norm(M * x - A * x) = 0.0
Ax
  1.266161 seconds (2 allocations: 15.259 MiB)
  1.262458 seconds (2 allocations: 15.259 MiB, 0.05% gc time)
  1.276305 seconds (2 allocations: 15.259 MiB)
Mx
  3.286811 seconds (14 allocations: 15.259 MiB, 0.23% gc time)
  3.261025 seconds (14 allocations: 15.259 MiB)
  3.289697 seconds (14 allocations: 15.259 MiB, 1.55% gc time)
Mx - 2
norm(M * x - A * x) = 5.779191123395817e-12
  2.050135 seconds (20 allocations: 15.259 MiB)
  2.037912 seconds (20 allocations: 15.259 MiB)
  2.117788 seconds (17 allocations: 15.259 MiB)
Mx - 4
norm(M * x - A * x) = 6.089783770138437e-12
  1.406513 seconds (31 allocations: 15.259 MiB)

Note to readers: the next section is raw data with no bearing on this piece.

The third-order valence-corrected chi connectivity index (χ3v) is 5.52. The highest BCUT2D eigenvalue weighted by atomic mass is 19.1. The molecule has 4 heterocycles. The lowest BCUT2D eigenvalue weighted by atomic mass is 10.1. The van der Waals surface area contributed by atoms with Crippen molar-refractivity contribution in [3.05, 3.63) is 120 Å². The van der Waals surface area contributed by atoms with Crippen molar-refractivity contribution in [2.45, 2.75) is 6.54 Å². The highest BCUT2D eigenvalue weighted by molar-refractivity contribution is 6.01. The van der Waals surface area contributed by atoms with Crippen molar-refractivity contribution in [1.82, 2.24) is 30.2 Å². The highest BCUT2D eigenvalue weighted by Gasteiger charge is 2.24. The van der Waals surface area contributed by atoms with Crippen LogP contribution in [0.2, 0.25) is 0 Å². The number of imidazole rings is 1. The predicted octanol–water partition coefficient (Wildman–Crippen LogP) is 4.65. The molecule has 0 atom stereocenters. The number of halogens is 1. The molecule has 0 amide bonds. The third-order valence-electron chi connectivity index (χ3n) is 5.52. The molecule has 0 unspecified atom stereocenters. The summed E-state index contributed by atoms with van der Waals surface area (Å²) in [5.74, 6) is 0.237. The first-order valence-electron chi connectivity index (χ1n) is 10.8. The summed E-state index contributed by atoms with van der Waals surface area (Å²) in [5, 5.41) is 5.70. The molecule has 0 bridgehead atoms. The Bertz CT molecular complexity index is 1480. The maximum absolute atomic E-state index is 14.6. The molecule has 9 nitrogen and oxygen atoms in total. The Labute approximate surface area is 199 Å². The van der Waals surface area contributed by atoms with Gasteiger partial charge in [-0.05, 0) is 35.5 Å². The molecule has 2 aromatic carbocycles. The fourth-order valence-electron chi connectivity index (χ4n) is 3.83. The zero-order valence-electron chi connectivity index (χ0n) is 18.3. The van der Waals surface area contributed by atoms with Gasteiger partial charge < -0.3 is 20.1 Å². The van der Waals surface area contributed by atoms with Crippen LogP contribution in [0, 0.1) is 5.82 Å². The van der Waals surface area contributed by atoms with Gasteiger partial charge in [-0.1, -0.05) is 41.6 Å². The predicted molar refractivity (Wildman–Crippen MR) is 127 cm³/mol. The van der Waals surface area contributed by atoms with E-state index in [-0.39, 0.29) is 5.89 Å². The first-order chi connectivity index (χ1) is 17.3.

1.443651 seconds (26 allocations: 15.259 MiB, 3.58% gc time)
  1.413482 seconds (23 allocations: 15.259 MiB)
Mx - 6
norm(M * x - A * x) = 6.246273089788179e-12
  1.107459 seconds (44 allocations: 15.260 MiB)
  1.099101 seconds (23 allocations: 15.259 MiB)
  1.115828 seconds (25 allocations: 15.259 MiB)
Mx - 12
norm(M * x - A * x) = 6.257800652340715e-12
  0.498733 seconds (80 allocations: 15.260 MiB)
  0.509687 seconds (28 allocations: 15.259 MiB)
  0.483376 seconds (27 allocations: 15.259 MiB)
0

The result is slightly slower than the C++/OpenMP version. I think the llvm call might have some slightly unnecessary overhead and you could implement a tighter loop for that operation.

Still not great, 2x faster with 6 procs (12 threads). It’d be more interesting to look at how this performed on a wider subset of the UF Sparse Matrix collection. With and without metis pre-processing.

For the record, a better strategy for performance is to transpose the matrix first. On 12 threads (6 cores), I can do the same matvec in 0.35 seconds.